Google got slapped with a penalty of €50 million Euro ($56.8 million) for a GDPR violation. This is the biggest penalty issued for a GDPR violation thus far.
The National Data Protection Commission (CSIL), a French GDPR supervisory authority, investigated the alleged GDPR violations of Google after getting two complaints from La Quadrature du Net and noyb, which are privacy rights groups. The first complaint was submitted on May 25, 2018 on GDPR compliance deadline day.
The complaints concerned the way Google processes user data for personalizing advertising campaigns. It was alleged that Google didn’t have a valid legal basis to process user data and had not obtained clear authorization to do so from users.
Although information regarding its data processing activities was available to users, the information was distributed across a number of documents, thus it was not clear to consumers how Google processes personal information. As per CSIL, a consumer must take five or six steps to discover vital information regarding Google’s processing activities associated with personalized ads and, as a result, users could not easily understand how Google processed their information. The lack of transparency concerning the processing of user data in connection with serving personalized advertisements left consumers uninformed about the “particularly massive and intrusive” data processing behind serving personalized advertisements, according to CSIL.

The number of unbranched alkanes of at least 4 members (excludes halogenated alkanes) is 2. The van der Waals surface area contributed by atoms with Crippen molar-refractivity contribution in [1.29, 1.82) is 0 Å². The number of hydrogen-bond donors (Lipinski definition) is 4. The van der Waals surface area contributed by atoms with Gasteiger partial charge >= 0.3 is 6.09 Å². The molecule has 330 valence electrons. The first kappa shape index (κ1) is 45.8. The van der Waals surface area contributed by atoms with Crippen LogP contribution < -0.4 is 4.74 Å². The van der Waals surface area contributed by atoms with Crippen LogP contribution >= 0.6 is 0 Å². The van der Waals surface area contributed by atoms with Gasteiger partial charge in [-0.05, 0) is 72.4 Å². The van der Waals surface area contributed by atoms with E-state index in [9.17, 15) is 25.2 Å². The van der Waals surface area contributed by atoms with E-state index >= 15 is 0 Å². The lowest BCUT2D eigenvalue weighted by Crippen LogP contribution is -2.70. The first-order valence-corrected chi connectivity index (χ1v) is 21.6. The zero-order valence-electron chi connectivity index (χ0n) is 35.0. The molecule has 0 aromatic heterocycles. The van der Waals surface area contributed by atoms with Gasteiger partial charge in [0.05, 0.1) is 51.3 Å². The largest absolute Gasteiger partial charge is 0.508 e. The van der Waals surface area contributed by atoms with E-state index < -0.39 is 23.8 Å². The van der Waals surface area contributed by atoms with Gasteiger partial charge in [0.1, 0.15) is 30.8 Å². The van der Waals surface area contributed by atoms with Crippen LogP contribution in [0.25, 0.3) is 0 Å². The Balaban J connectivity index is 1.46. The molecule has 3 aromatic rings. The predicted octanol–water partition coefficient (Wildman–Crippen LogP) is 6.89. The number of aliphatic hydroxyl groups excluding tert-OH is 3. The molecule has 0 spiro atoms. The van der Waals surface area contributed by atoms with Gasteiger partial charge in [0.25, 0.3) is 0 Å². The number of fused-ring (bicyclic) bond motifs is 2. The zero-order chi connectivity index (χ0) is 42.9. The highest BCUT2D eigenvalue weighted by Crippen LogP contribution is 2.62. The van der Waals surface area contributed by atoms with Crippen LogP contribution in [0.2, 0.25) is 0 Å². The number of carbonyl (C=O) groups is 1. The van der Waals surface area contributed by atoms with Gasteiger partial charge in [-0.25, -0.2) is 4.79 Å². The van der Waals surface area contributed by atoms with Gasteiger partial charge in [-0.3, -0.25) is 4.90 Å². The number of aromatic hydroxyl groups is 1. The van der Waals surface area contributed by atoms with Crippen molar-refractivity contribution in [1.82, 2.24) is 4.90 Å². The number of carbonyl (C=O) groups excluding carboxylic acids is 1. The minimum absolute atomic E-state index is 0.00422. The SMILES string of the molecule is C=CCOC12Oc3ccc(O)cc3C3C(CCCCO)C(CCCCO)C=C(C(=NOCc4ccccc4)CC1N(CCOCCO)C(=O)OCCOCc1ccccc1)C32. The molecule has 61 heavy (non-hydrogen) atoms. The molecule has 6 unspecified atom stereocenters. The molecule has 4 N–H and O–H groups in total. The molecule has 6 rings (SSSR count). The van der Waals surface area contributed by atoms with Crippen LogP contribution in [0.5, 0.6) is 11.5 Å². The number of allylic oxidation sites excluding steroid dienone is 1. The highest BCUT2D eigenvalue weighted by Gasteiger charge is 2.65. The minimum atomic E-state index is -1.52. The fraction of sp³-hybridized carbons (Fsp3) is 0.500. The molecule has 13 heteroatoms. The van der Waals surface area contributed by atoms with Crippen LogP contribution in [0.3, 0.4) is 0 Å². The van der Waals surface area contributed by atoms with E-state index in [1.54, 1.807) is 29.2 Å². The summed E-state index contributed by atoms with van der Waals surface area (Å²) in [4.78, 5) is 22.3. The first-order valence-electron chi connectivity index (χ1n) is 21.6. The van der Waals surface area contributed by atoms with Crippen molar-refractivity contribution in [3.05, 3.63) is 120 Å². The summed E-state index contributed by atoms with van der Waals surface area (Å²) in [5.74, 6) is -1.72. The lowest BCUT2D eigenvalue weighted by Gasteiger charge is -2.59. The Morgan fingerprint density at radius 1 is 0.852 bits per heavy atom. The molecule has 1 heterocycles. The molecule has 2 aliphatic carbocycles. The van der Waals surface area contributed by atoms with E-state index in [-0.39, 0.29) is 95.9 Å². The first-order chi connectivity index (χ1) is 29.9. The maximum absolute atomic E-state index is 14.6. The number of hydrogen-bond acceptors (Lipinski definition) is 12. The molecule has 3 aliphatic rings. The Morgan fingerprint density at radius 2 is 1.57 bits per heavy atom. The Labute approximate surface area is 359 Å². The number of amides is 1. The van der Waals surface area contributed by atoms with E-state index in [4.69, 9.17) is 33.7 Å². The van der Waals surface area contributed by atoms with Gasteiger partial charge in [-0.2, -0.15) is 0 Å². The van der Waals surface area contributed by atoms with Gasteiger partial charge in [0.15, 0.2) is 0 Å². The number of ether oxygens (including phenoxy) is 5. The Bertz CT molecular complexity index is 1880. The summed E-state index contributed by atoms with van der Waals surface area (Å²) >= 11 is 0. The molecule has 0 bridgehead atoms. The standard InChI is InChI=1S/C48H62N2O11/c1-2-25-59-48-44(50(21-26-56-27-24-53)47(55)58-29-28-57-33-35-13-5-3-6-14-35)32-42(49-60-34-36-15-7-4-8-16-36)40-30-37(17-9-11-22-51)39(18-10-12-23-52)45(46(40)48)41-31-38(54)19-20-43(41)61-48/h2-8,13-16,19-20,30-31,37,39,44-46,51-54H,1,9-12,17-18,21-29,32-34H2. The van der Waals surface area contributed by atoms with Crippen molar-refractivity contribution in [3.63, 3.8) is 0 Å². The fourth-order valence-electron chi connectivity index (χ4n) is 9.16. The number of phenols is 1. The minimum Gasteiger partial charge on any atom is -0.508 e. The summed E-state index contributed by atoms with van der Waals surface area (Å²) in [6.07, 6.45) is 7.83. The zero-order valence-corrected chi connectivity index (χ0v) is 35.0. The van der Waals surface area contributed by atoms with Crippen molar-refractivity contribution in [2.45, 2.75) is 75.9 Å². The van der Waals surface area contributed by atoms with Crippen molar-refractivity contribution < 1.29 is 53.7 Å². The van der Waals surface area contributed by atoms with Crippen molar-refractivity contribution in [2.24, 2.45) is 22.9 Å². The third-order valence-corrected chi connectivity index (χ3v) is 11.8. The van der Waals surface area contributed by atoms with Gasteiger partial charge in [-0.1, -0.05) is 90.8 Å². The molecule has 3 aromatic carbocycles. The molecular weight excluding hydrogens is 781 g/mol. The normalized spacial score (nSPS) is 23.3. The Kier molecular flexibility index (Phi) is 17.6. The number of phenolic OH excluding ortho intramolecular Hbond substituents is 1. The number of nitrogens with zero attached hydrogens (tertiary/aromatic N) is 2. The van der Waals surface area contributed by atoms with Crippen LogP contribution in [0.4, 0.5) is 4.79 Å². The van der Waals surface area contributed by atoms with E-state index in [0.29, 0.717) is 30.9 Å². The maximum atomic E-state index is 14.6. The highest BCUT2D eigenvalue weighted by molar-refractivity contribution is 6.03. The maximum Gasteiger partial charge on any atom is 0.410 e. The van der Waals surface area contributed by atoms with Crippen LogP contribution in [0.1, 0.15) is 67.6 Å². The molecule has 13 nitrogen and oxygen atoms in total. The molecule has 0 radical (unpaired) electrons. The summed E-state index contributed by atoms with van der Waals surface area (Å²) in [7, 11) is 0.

When consent was obtained, Google used pre-checked consent forms requiring users to just click to accept its privacy policies. This is another violation of GDPR. When acquiring consent, users should manually mark check boxes to indicate their consent to each element. Consent should be definitely provided by means of a precise opt-in process.
The scope of the GDPR violations, which are continuing, called for a sizable fine. The highest penalty for severe GDPR violations is €20 million ($22.73 million) or as much as 4% of global yearly turnover, whichever is higher. Though the €50 million penalty is big, it falls short of the highest possible penalty that could be issued on Google, which is about $4.4 billion based on its $110.8 billion annual turnover in 2017.
The complaints filed with CSIL are two of many complaints filed against Google in relation to GDPR. Consumer groups in a number of EU countries have submitted complaints over what are deemed to be deceitful privacy practices. If the complaints are substantiated, Google will face even more fines.
Google has responded to the GDPR penalty by issuing a statement saying it is seriously committed to transparency, control, and consent as demanded by GDPR and will review CSIL’s decision to figure out what actions need to be taken.
The huge GDPR violation penalty gives a clear message to big technology companies and entities that gather or process the information of EU residents. They need to comply with all facets of GDPR requirements or violators will face serious penalties for noncompliance.